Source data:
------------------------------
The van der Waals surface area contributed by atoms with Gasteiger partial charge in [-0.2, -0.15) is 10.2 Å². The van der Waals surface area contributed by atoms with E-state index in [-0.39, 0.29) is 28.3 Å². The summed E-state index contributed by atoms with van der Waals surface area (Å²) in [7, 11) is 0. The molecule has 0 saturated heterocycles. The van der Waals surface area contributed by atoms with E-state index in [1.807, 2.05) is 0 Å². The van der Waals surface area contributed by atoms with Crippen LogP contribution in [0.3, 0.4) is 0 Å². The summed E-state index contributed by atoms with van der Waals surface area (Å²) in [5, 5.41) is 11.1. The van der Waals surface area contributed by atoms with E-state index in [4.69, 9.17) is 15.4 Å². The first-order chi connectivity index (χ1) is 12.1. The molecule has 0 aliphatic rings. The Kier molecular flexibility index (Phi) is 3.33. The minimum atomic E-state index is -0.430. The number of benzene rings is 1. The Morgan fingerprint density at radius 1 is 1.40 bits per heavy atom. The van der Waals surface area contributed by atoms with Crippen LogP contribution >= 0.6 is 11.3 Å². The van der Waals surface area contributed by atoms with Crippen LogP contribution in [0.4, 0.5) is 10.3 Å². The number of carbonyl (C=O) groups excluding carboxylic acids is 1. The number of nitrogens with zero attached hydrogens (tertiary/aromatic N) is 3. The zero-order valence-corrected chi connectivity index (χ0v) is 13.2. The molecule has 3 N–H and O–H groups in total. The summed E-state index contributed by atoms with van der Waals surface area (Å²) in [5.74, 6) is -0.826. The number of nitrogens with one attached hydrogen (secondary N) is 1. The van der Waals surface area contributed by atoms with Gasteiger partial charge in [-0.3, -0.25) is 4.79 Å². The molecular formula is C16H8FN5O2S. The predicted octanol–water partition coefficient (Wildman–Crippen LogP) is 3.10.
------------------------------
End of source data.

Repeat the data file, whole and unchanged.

The van der Waals surface area contributed by atoms with Gasteiger partial charge in [-0.2, -0.15) is 10.2 Å². The van der Waals surface area contributed by atoms with E-state index in [-0.39, 0.29) is 28.3 Å². The summed E-state index contributed by atoms with van der Waals surface area (Å²) in [7, 11) is 0. The molecule has 0 saturated heterocycles. The van der Waals surface area contributed by atoms with E-state index in [1.807, 2.05) is 0 Å². The van der Waals surface area contributed by atoms with Crippen LogP contribution in [0.3, 0.4) is 0 Å². The summed E-state index contributed by atoms with van der Waals surface area (Å²) in [5, 5.41) is 11.1. The van der Waals surface area contributed by atoms with E-state index in [4.69, 9.17) is 15.4 Å². The first-order chi connectivity index (χ1) is 12.1. The molecule has 0 aliphatic rings. The Kier molecular flexibility index (Phi) is 3.33. The minimum atomic E-state index is -0.430. The number of benzene rings is 1. The Morgan fingerprint density at radius 1 is 1.40 bits per heavy atom. The van der Waals surface area contributed by atoms with Crippen LogP contribution >= 0.6 is 11.3 Å². The van der Waals surface area contributed by atoms with Crippen LogP contribution in [0.4, 0.5) is 10.3 Å². The number of carbonyl (C=O) groups excluding carboxylic acids is 1. The number of nitrogens with zero attached hydrogens (tertiary/aromatic N) is 3. The zero-order valence-corrected chi connectivity index (χ0v) is 13.2. The molecule has 3 N–H and O–H groups in total. The summed E-state index contributed by atoms with van der Waals surface area (Å²) in [5.74, 6) is -0.826. The number of nitrogens with one attached hydrogen (secondary N) is 1. The van der Waals surface area contributed by atoms with Gasteiger partial charge in [-0.3, -0.25) is 4.79 Å². The molecular formula is C16H8FN5O2S. The predicted octanol–water partition coefficient (Wildman–Crippen LogP) is 3.10.